Mike Benard: Herpetological photos, video, and stories

Amphibians and reptiles have fascinated me since I was a child. Here you can find my photos, video, and writing about these incredible creatures. To the right are links to video galleries of singing frogs and animal behavior. At the bottom of this page are links to some other popular articles on these animals.

Please feel free to contact me if you have questions about these animals. If you would like to use the images, videos, or writing, please send me an email at: mfbenard (at) gmail.com

I am a biologist at Case Western Reserve University in Cleveland, Ohio. You can learn more about the research projects undertaken by me and my students at the Benard Lab website.

Check out occasional posts on my blog, Natural History on the Web.

Follow me on twitter: Mike Benard Herpetology Twitter @BenardMF

Check out my Flickr Photostream

Frog Calling Videos

Videos in this gallery show a variety of North American frogs and toads making their distinctive calls in an effort to attract mates.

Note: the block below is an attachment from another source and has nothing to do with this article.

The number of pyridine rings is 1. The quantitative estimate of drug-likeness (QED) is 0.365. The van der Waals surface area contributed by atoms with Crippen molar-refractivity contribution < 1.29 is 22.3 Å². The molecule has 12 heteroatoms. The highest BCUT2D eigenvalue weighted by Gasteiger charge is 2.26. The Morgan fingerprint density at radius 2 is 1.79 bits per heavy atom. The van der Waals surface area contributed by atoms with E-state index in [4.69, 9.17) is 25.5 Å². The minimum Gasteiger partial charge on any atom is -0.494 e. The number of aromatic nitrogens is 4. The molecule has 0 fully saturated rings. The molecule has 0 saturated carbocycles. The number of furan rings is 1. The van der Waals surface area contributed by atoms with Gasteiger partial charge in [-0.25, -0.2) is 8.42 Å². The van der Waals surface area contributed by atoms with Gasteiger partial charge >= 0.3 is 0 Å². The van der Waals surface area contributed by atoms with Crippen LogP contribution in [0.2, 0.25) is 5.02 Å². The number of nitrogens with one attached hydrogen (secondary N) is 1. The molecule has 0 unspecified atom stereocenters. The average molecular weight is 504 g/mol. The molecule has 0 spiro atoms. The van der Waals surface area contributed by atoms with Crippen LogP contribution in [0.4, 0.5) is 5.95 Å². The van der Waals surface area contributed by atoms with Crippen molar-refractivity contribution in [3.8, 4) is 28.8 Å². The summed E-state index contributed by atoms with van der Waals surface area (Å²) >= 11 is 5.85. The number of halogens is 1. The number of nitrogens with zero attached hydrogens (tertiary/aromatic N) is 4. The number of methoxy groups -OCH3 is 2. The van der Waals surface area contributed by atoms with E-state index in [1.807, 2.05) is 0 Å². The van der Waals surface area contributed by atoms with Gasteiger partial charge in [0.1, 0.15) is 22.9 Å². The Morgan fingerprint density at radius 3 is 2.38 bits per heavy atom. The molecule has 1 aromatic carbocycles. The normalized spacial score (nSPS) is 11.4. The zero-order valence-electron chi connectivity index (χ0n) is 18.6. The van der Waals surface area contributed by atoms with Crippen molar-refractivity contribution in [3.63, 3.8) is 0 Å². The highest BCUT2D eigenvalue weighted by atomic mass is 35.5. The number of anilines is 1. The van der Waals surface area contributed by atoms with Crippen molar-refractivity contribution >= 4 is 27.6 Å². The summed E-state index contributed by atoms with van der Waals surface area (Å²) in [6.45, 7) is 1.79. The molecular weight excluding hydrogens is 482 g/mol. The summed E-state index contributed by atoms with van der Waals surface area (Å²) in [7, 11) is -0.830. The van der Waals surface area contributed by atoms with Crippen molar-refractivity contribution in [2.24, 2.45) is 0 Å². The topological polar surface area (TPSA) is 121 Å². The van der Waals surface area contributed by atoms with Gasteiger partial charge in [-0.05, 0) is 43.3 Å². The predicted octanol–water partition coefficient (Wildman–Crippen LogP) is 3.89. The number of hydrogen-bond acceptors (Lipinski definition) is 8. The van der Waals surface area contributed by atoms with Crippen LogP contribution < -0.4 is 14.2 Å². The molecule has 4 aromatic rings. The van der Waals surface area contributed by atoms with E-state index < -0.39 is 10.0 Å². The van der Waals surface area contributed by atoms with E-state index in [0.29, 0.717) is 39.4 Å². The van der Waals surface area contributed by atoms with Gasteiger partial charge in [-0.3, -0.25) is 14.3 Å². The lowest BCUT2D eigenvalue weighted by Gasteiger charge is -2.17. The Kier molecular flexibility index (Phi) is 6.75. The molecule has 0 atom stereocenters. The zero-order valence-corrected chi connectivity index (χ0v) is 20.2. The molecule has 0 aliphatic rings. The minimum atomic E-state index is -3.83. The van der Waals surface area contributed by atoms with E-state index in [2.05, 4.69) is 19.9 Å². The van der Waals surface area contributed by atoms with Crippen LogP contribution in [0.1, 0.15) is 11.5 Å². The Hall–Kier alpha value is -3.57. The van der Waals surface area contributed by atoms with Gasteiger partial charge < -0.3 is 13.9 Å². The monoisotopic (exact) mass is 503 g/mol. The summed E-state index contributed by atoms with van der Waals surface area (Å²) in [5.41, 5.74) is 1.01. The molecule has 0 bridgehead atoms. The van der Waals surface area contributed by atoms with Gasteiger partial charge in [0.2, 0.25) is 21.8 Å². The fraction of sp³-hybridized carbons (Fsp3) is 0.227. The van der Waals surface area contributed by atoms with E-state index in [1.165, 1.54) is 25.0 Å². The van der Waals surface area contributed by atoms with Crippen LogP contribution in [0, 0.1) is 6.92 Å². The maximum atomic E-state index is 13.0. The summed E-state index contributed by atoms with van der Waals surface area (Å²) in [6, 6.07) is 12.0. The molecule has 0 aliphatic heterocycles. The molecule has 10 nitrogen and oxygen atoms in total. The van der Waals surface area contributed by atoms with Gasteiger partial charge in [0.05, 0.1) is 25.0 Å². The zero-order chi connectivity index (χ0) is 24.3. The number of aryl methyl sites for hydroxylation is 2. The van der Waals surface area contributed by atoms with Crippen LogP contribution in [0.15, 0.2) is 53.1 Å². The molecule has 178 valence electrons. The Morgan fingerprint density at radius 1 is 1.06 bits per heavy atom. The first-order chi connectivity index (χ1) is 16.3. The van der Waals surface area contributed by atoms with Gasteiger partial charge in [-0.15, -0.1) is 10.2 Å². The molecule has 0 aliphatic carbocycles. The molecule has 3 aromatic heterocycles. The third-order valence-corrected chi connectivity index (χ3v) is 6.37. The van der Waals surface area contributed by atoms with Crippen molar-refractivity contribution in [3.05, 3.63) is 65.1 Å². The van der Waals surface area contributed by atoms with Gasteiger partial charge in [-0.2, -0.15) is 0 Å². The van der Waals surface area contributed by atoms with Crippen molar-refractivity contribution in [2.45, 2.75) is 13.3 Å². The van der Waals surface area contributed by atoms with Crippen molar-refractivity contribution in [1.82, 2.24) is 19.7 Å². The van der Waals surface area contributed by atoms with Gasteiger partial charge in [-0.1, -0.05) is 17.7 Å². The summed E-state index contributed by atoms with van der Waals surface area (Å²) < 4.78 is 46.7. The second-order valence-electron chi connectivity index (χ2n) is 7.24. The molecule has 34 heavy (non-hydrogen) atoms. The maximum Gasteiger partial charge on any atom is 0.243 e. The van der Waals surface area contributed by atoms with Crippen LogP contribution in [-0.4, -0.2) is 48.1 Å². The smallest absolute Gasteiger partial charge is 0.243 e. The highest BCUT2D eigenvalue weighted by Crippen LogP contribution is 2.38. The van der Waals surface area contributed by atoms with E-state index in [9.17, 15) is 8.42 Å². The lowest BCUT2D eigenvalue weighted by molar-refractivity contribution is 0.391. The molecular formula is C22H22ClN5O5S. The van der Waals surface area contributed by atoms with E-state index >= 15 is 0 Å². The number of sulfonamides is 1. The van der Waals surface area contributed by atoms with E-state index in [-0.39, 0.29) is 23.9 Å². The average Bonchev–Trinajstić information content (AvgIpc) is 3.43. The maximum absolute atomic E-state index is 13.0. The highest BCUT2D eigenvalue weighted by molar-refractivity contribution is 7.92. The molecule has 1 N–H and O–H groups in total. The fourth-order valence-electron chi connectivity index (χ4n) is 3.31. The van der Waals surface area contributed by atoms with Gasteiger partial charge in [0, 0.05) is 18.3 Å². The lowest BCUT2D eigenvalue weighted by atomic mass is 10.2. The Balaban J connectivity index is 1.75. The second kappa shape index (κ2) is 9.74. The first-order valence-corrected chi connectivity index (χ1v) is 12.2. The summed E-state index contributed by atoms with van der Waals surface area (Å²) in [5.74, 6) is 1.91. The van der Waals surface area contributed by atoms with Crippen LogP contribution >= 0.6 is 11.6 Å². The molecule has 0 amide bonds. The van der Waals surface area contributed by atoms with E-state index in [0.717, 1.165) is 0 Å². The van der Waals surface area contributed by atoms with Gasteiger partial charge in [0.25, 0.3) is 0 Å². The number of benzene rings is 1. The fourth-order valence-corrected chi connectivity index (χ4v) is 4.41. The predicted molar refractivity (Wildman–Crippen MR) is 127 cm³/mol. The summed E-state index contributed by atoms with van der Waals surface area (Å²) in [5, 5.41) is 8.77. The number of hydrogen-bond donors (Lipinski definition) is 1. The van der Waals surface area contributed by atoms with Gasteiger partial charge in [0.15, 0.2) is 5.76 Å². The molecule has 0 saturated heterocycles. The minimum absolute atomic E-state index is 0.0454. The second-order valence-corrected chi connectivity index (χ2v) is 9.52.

Animal Behavior Videos

Videos in this gallery show many different animal behaviors, from salamanders eating bugs, to spiders dealing with the rain, to elephant seals blustering and bellowing.

Pacific Chorus Frog Natural History

The Pacific Chorus Frog Page describes the natural history of this widespread North American frog. You can also read some short blog posts on Pacific Chorus Frogs hanging out in eagle nests, riding Christmas Trees, and showing up in movies.

Spotted Salamander Button

During the spring breeiding season, Spotted Salamanders migrate from burrows in the forest to temporary wetlands where they will breed. You can tell apart male and female spotted salamanders by looking at their cloaca during the breeding season. In contrast, the sex of many frog species can be told apart by looking at their thumbs.

Gray Treefrog Tadpole Button

Gray treefrogs develop bright red tails when they smell predators in the water with them. The bright red tails help distract strikes away from their bodies. This is just one example of the many ways amphibians respond to predators. Other responses includind changing tail shape and metamorphosing at a smaller size.

Inside a wasp nest.

A couple years ago I got to peek inside a wasp next. Positioned in and around the hexagonal cells of the next were all four life stages: egg, larva, pupa, and adult.

Albino Toad Egg Development

I raised the eggs of an albino female toad , and found that after only a few days, the male's genes turned on and the toad tadpoles developed dark pigment.

Coloring page of snakes

These amphibian and reptile coloring pages are based on photos of wild herps. Many different pages are available as pdfs to download, print and color!